if the government possessed sufficient revenues, in 
domains for example, the suppression of all taxes 
would be a desirable measure." 

" Taxes are a means of influencing production 
and commerce to give to them a direction which 
they would not naturally have taken. Such an 
influence may undoubtedly have disagreeable con- 
sequences if the taxes are imposed without dis- 
crimination or exclusively for a fiscal purpose, but 
it is entirely otherwise if wisdom and tact preside 
at their institution." 

" A tax on the rent of a farm would be much 
better than a tax on the land itself. Proprietors 
then could only avoid taxes by themselves improv- 
ing their property. As it is, they merely collect 
the rents, and usually employ their surplus in un- 
productive expenditure, while the proprietary 
farmers voluntarily devote theirs to the improve- 
ment of the land." 

" A tax on the farms would then result in the 
proprietors themselves working the lands, and tnis 
would mean better cultivation, and improvements 
which would yield returns indeed, but at too re- 
mote a period for the tenant. It would tend to a 



APPENDIX A 213 

division of landed property, men of small fortune 
uniting in the purchase with capitalists who seek 
only the rent or payment for the land." 

" Great capitalists could not themselves culti- 
vate vast extents of land, and not wanting to di- 
minish their revenues by renting them, would be 
induced to sell portions suitable for cultivation by 
their new owners, and would then carry their 
money into new industrial and commercial enter- 
prises. " 

" The competition of the sellers would cause a 
momentary fall in the price of the lands, and would 
enable small farmers to become land-owners. The 
number of vast estates often badly managed would 
then be diminished, and considerable fortunes, 
changing hands more easily, would naturally pass 
into those which would be most likely to increase 
their value." 

"Proprietors, becoming cultivators to escape the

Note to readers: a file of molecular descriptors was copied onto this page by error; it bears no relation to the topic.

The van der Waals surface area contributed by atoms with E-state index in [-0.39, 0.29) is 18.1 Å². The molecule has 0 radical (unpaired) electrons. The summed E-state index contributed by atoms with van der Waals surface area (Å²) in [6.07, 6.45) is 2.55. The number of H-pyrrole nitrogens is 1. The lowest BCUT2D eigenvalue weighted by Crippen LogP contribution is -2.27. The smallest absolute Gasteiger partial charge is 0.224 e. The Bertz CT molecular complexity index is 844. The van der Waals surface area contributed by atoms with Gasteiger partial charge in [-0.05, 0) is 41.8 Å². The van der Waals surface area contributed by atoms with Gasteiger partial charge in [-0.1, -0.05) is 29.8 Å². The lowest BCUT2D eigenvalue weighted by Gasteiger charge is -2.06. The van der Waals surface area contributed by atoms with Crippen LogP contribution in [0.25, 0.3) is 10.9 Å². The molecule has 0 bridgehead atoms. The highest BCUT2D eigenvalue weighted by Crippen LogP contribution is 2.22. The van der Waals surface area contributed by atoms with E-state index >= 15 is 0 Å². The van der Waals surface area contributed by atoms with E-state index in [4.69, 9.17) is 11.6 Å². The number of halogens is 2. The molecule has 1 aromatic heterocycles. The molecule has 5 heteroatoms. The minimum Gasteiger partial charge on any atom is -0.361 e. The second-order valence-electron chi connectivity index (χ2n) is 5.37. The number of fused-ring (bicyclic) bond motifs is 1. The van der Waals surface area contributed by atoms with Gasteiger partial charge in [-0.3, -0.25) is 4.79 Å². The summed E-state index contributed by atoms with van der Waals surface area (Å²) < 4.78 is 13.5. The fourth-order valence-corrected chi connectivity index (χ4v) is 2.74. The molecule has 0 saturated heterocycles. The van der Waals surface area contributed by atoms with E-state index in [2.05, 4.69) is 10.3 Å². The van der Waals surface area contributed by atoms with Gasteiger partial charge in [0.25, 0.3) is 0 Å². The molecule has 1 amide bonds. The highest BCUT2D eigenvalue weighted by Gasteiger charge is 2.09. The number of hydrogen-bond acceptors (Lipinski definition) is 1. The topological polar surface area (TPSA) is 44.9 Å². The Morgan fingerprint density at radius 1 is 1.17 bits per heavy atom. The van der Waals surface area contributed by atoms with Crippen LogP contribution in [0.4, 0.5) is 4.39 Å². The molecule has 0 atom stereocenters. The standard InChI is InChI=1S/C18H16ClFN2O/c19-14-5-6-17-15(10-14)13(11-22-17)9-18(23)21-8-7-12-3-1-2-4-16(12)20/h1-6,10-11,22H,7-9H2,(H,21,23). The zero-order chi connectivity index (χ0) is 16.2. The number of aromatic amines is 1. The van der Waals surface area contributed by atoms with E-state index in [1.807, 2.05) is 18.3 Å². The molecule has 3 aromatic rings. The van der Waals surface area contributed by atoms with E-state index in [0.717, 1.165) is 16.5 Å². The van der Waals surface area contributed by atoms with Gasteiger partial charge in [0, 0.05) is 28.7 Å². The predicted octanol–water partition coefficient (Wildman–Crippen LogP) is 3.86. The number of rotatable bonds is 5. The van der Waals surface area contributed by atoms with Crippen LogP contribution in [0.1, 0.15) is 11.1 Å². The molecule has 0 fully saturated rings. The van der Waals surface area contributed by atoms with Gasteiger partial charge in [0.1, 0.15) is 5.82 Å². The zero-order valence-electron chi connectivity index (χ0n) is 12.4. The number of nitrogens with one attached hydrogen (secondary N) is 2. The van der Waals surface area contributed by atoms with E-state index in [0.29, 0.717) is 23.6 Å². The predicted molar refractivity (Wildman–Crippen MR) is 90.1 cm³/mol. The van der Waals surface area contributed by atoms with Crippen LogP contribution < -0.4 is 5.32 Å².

taxes, would settle in the country, where their pres- 
ence would disseminate intelligence and comfort; 
their revenues, before spent unprofitably, would 
then pay expenses and improvements on their 
propert} r ." 

<( The establishment of such a tax would cer- 
tainly find many opponents among proprietors, 
landed non-cultivators who form in fact the influ- 



214 APPENDIX A. 

ential personnel in the state, for it is they who 
usually make the laws." 

" Perhaps it would be necessary to weaken their 
opposition by not subjecting the actual proprietors 
to the new tax, which might take effect only with 
the next change either by sale or by inheritance. 
A restriction of the right of transfer would also 
facilitate the passage from one situation to the 
other. All changes in taxes should, as a general 
thing, be made gradually, in order to avoid sudden 
changes of fortune." 

" We may consider the renting of a property 
for several years as a sale of the usufruct during 
the time of the lease. Now nine years' possession, 
for example, is equal to more than a third of the 
value of the property, supposing the annual prod- 
uct to be one twentieth of the capital. It would 
then be reasonable to apply to this sort of sale the 
laws which govern that of landed property, and 
consequently the mutation tax. The person who 
cannot or will not cultivate his soil, instead of 
alienating the property itself, binds himself to 
alienate the usufruct for a time, and the price is 
paid at stated intervals instead of all at once. 
There is farm rent." 

"Now it is by a fiction that the purchaser pays 
the mutation tax. In fact, it is always the seller 



APPENDIX A. 215 

who pays it. The buyer compares the money that 
he spends with the advantage that he gains, and 
this comparison determines it. If he did not make 
money out of it he would not buy it. When the 
registration tax did not exist, the purchaser had to 
pay the same sum for the same purpose, and this 
sum went into the pocket of the seller/' 

" Proprietors of lands, then, after all, have to 
bear the mutation taxes. All increase of these 
taxes is a loss for them, and these taxes are heav- 
ier on the small proprietors than on the large, be-